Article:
“This journalism requires time, space, money to travel, research and edit,” says Agus Morales, director of 5W, a publication in print and digital format that was born almost five years ago and that supports its raw material, the chronicles of international themes, thanks to the contribution of more than 3,000 subscribers and sales in bookstores and on-line. For the editor, the media have mostly focused their editorial efforts on the opinion: "It is more profitable, occupies less and is cheaper than telling what happens in a refugee camp in Greece, for example."
Virginia Mendoza (Valdepeñas, 32 years old) explains that she has never gone to the generalist press in search of a space for her chronicles because for her “the extension is decisive”. His "slow journalism" based on "living with people" of which he writes fits in the book and in publications such as Altaïr. He gives an example: the 16 pages he dedicated to a trip through the Dominican Republic. "This is a rarity in Spain," he says.
Altaïr Magazine He has just turned 40 with his commitment to “the traveling culture and the journalistic chronicle”, explains Pere Ortín, for six years the editor, as well as co-founder of the publication. "We do journalism from the trip and not from trips," he says. That is, a more narrative journalism: "A mechanism to understand some aspect of the complexity of the world."
The success of the clans of the Galician narco served so that Carretero, from the chronicle, could approach other types of stories. “The theme is linked to the ego of journalists and journalism. As if the most powerful stories had to be the most spectacular. Those of conflict, those of going away. The most idealized journalist during a time was the war correspondent. And this always squeaked me, ”he says.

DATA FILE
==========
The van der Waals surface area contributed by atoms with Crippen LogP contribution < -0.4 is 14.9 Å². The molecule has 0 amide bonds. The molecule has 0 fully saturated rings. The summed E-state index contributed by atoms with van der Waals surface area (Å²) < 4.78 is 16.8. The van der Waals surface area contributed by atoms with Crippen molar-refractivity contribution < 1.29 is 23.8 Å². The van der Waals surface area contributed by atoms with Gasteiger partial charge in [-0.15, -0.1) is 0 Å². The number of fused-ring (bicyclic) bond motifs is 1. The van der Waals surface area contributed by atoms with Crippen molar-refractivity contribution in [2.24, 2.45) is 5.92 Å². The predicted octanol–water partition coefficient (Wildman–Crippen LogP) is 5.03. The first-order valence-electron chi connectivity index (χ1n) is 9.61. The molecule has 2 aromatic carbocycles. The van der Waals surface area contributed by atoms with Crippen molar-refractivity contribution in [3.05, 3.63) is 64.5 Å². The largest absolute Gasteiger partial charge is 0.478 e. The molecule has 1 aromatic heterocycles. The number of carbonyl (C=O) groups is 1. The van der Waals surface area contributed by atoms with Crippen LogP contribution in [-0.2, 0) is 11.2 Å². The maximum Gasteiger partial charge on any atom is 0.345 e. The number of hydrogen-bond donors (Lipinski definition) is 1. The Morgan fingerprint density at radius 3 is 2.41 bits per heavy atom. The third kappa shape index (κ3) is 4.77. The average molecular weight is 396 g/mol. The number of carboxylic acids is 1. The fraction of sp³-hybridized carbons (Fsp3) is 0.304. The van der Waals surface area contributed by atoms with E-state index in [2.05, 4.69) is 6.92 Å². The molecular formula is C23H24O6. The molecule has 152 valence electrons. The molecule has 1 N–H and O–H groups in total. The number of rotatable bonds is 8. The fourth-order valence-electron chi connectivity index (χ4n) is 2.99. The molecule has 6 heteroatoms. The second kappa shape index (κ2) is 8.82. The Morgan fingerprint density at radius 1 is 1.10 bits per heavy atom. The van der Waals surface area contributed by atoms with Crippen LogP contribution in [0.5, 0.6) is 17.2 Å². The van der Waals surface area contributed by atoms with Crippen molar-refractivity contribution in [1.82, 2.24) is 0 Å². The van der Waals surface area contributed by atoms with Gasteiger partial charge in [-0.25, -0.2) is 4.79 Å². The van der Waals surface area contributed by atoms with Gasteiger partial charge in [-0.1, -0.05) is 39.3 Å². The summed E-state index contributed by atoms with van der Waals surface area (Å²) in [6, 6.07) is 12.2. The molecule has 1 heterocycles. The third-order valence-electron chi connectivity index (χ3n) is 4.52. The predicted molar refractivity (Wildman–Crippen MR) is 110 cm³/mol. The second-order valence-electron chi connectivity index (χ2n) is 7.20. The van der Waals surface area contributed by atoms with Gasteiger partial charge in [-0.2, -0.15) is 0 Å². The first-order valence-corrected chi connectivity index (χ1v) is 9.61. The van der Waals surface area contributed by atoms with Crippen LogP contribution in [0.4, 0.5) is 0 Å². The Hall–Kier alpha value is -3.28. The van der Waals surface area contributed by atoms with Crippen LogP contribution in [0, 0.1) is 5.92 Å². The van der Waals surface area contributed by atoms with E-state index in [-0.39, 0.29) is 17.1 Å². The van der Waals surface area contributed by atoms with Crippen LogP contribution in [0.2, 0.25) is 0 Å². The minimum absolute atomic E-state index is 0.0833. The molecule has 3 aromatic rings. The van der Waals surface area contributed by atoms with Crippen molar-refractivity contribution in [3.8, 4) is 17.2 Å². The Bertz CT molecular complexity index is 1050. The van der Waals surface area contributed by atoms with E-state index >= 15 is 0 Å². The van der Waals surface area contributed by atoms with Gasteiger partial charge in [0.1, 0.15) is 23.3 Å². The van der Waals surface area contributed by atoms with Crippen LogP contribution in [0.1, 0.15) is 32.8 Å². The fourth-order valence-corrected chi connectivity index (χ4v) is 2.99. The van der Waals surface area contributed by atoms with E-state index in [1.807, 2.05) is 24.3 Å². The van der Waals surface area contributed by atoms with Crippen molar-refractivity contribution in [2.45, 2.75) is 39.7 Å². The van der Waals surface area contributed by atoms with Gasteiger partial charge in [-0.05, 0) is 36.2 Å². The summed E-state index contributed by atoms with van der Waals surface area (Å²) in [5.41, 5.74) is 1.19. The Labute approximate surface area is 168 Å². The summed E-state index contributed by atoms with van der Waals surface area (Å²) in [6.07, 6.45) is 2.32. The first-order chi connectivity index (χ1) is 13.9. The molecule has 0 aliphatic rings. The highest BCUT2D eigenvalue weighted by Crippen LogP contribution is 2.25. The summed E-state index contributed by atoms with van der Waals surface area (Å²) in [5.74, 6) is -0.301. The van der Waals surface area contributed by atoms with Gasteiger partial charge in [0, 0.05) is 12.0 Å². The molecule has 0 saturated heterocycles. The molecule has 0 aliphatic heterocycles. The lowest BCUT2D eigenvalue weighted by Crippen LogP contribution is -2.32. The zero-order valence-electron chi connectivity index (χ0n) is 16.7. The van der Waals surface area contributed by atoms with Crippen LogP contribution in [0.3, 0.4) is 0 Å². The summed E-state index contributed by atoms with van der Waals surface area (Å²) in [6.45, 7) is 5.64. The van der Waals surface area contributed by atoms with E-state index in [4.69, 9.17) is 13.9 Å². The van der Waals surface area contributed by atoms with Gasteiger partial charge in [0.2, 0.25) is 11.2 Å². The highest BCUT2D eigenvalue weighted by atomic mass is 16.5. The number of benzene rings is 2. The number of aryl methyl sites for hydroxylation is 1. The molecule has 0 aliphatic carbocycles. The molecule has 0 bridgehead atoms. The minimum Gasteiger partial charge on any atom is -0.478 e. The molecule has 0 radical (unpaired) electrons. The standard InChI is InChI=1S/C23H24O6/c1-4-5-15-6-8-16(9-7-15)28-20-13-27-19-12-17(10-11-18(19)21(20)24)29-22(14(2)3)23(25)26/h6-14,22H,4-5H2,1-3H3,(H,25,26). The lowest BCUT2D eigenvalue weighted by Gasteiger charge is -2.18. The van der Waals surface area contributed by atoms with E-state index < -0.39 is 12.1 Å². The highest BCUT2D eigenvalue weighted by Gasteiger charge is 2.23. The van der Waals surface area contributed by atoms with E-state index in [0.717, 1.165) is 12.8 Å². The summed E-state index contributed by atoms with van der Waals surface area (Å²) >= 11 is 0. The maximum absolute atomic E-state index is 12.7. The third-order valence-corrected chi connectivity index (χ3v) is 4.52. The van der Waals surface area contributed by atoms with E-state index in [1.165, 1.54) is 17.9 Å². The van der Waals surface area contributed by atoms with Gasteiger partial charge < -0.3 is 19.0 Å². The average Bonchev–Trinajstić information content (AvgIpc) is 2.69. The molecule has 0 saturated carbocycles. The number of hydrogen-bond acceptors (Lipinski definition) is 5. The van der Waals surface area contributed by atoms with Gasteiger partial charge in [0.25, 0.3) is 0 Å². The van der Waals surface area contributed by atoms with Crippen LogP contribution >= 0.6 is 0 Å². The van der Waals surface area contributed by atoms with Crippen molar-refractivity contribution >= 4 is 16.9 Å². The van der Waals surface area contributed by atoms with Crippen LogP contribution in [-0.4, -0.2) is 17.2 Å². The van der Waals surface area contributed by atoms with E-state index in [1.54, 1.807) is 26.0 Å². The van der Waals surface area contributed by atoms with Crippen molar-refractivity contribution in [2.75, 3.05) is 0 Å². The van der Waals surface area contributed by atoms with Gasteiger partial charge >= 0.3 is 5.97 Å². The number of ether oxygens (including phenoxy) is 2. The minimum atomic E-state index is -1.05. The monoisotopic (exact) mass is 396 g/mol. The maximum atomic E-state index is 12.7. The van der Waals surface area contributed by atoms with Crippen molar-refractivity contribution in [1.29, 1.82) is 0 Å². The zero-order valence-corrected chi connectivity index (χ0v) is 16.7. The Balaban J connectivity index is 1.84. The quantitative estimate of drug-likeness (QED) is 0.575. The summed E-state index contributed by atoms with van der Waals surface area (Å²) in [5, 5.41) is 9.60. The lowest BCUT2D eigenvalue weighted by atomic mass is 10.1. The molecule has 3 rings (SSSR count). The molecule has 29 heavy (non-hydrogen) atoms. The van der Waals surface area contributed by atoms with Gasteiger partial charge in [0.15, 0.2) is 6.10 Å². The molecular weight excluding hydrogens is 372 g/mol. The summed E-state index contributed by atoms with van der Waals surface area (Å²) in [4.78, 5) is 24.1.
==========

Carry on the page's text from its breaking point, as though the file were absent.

The same opinion is shared by the journalist, and Silvia Cruz Lapeña (Barcelona, 41 years old), who specializes in cultural issues, is defined without further additions. "In my book Jonda Chronicle (KO books) I review a concert of Los Chunguitos in Barcelona that goes beyond music, explains a socio-political and historical context. It serves as an excuse for anything, it is the way to make more delicate topics such as unemployment in Jerez from flamenco. At the beginning of my book I write: flamenco is a key, a coat, not the subject, ”he says.
Mendoza focuses his work from anthropology, the career with which he complemented journalism and that serves to enrich his texts. "I've never had to resort to fiction or travel 5,000 kilometers to find an interesting story," he says. “Among the neighbors of my town Terrinches, in Castilla La Mancha, I have found a way to tell the universal through the minimum,” he explains, putting his book as an example Who will close your eyes (KO books), on the roots in rural Spain.
“What this macro-genre of the chronicle has is its political commitment in the sense that the territories that are related and their protagonists are located on the margins,” explains Angulo. “The chronicle tries to put focus on what does not usually interest in more traditional journalism. There is the social commitment, even of denunciation ”. The author identifies in the period of economic crisis that Spain suffered since 2008 a moment of effervescence of the chronicle in Spain by the emergence of the stories that occurred then.
"The chronicle will be marginal or it won't be," Ortín paraphrases Martín Caparrós, one of the leading Latin American chroniclers. The challenge, before someone returns to kill the gender, will be to grow in those margins and not only when they come badly given, as in the economic crisis.